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New to CNC, seeking sources
« on: July 25, 2011, 09:04:04 PM »
Hello all

Since I am VERY new into CNC   :o - and was surfing quite a bit to get information - It seems there is so much info I have no idea where to start from.

Since I will be using a small router with Mach3 - can you guys recommend a good book, manual or e-book that explains CNC programing with the system matched best for Mach3 ?  (there are CNC numbers starting with "8" - have no idea what they are and which one is suitable for Mach3)


Any help will be very much appreciated.


Isaac

Offline Tweakie.CNC

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Re: New to CNC, seeking sources
« Reply #1 on: July 26, 2011, 02:47:02 AM »
Hi Isaac,

I think we all started at a similar point to where you are right now.
The best form of learning to use Mach3, in my opinion, is "hands on" - start with a simple project and work from there, that way you only learn what you need to know and don't get bogged down with stuff you will never ever use.
As you progress, you will acquire software (each better than the one before) and because each is different that is where the major effort has to be put into the learning process.

Tweakie.
Success consists of going from failure to failure without loss of enthusiasm.  Winston Churchill.
Re: New to CNC, seeking sources
« Reply #2 on: July 26, 2011, 04:05:59 AM »
Hi Tweakie

Thanks for the info. yes my idea was and is to learn only what I need - so I thought narrowing down the info will make me learn what I need and not waste too much time on what I don't.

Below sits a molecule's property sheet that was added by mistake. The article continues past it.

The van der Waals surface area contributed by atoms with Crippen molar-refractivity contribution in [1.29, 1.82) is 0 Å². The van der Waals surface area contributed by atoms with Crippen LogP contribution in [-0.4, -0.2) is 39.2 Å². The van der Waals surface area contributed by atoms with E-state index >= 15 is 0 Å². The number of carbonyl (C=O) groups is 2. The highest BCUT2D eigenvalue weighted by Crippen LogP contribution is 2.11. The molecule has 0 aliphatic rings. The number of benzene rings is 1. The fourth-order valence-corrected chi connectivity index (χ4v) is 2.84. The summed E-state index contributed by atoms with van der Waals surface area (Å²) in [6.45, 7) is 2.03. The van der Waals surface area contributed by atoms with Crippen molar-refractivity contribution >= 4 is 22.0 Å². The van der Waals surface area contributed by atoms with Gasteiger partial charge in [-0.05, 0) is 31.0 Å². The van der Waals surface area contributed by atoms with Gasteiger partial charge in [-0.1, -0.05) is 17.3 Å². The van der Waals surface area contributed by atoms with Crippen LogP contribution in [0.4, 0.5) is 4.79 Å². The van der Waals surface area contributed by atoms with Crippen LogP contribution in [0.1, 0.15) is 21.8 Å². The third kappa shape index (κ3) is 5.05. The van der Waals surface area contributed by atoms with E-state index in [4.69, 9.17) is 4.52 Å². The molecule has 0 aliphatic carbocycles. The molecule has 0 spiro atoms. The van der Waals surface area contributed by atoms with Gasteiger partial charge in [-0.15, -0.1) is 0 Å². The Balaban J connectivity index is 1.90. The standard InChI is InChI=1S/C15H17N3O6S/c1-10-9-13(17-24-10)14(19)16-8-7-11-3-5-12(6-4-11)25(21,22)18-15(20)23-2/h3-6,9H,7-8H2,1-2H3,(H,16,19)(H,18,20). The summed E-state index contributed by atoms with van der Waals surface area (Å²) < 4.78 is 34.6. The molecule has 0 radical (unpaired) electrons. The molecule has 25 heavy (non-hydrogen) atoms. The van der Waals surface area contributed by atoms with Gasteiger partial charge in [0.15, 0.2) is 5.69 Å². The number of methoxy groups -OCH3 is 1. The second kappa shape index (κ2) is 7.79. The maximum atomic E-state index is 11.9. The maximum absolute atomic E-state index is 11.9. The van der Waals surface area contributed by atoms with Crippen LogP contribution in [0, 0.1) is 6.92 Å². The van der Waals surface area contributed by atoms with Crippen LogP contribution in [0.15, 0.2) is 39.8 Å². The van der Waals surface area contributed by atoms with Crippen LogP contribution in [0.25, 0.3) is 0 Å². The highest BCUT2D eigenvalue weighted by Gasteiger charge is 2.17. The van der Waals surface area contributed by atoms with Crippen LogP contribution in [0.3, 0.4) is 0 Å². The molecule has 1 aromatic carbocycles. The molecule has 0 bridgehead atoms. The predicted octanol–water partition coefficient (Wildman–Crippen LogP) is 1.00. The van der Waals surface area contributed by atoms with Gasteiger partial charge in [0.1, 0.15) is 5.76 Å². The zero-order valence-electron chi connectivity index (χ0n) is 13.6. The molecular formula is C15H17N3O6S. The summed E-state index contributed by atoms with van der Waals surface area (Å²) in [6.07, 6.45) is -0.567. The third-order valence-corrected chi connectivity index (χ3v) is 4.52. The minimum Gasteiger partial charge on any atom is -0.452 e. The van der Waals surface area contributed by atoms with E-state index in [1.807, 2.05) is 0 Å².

I guess you are saying the same but from the other end - cheaper though  ;-)

Cheers


Isaac

Offline RICH

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Re: New to CNC, seeking sources
« Reply #3 on: July 26, 2011, 06:33:02 AM »
Quote
explains CNC programing
Purchase CNC Programming Handbook by Smid. The book is excellent, starts from the beginning, and will serve you well.
 You need to understand that there are a number of parts that make up CNC. There is the controlling program ( Mach),
the Gcode, the mechanical / electrical / electronic makeup of the system, computer end and then software. Just need to pick your way through it all
since it's all interrelated relative to your cnc system. There is no shortcut and one just must walk the path to the destination. It is not plug and play.
Have fun.....
RICH
Re: New to CNC, seeking sources
« Reply #4 on: July 26, 2011, 08:07:18 AM »
Thank heaps Rich

I know there are no shortcuts - I am ready and keen to learn - just needed some kind of "jump-start" ideas to make it easier. :-)

Cheers


Isaac

Offline JimG

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Re: New to CNC, seeking sources
« Reply #5 on: July 26, 2011, 02:30:45 PM »